State faces millions of cyber attacks per day, department head says

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SALT LAKE CITY — The state of Utah's secure government networks face an alarming number of cyber attacks.

These attacks happen daily, are continuing to grow in number and have spiked in recent years.

Two years ago, the average number of cyber attacks was approximately one million malicious attacks per day. Now, the attacks are up to 20 million per day, according to Mark VanOrden, Utah's chief information officer and executive director of the Utah Department of Technology Services.

"Every indication is that it will continue to accelerate," he said. "If you saw the news over the weekend of the attacks from other countries, we're seeing this too. So, it is accelerating and I don't know what we can do to stop the acceleration."


VanOrden said the attacks on Utah's secure networks are coming from computerized robotic systems, not 20 million individual people. The members of his security team are constantly tracing the IP addresses the attacks come from and then blocking them.

"We have two people on site seven days a week, 24 hours a day, monitoring all the incoming and outgoing traffic, monitoring our network. Overall, we have a staff of 18 in the Department of Technology Services, in our security division," he explained.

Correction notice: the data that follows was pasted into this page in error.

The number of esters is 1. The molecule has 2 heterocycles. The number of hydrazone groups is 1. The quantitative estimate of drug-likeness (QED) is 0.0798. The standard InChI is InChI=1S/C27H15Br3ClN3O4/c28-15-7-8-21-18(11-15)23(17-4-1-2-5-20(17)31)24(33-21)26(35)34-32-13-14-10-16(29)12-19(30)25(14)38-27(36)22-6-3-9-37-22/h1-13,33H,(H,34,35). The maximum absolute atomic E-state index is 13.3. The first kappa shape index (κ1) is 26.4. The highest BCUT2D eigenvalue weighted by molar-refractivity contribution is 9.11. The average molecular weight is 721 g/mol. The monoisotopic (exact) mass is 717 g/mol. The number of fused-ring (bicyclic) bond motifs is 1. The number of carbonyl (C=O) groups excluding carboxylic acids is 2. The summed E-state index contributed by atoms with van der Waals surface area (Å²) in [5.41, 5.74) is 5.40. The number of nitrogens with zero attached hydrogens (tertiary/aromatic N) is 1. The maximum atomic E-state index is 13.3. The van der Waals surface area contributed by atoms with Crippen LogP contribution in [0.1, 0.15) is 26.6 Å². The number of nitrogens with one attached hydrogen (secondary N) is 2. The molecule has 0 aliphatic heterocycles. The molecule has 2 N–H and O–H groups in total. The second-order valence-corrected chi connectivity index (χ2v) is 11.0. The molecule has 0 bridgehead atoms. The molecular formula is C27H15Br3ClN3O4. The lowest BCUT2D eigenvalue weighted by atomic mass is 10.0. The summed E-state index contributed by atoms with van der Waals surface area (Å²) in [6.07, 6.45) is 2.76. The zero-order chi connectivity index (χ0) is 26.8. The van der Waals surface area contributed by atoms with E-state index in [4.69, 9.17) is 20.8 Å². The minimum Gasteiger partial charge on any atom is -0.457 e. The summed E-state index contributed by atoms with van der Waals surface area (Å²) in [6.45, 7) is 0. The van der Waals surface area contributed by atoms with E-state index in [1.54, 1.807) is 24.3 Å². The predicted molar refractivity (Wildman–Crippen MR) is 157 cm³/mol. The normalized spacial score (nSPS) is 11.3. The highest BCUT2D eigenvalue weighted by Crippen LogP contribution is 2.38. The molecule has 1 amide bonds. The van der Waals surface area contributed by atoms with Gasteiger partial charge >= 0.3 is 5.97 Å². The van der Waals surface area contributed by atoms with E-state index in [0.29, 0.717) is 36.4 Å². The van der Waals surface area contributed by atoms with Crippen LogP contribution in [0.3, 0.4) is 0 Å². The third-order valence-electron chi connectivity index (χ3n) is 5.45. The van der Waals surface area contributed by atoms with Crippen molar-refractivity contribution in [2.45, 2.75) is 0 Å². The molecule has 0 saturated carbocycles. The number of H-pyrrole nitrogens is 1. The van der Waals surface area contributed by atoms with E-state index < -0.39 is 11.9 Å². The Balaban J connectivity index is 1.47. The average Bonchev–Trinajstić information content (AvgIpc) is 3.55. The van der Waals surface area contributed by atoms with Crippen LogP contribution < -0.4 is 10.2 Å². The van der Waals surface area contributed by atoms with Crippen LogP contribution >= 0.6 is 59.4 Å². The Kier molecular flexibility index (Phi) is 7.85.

VanOrden said the attackers can be foreign governments, criminals or even anarchists. The attacks on the networks are getting more creative, therefore his team needs creativity in tracking them. He is asking lawmakers for more funding to beef up his security staff.

Tips for Online Protection
  • Use only secure websites when giving out information, particularly for online shopping
  • Use strong passwords
  • Monitor your personal accounts frequently

"We need to be better prepared to stop the acceleration," he said.

He said Utahns need to be vigilant in protecting their information.

"I think that everybody should be careful in how they use their data," he said. "I don't think people should lose sleep over this because we're doing everything we possibly can to protect their data, but we are certainly not perfect."

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Shara Park and Dave Cawley


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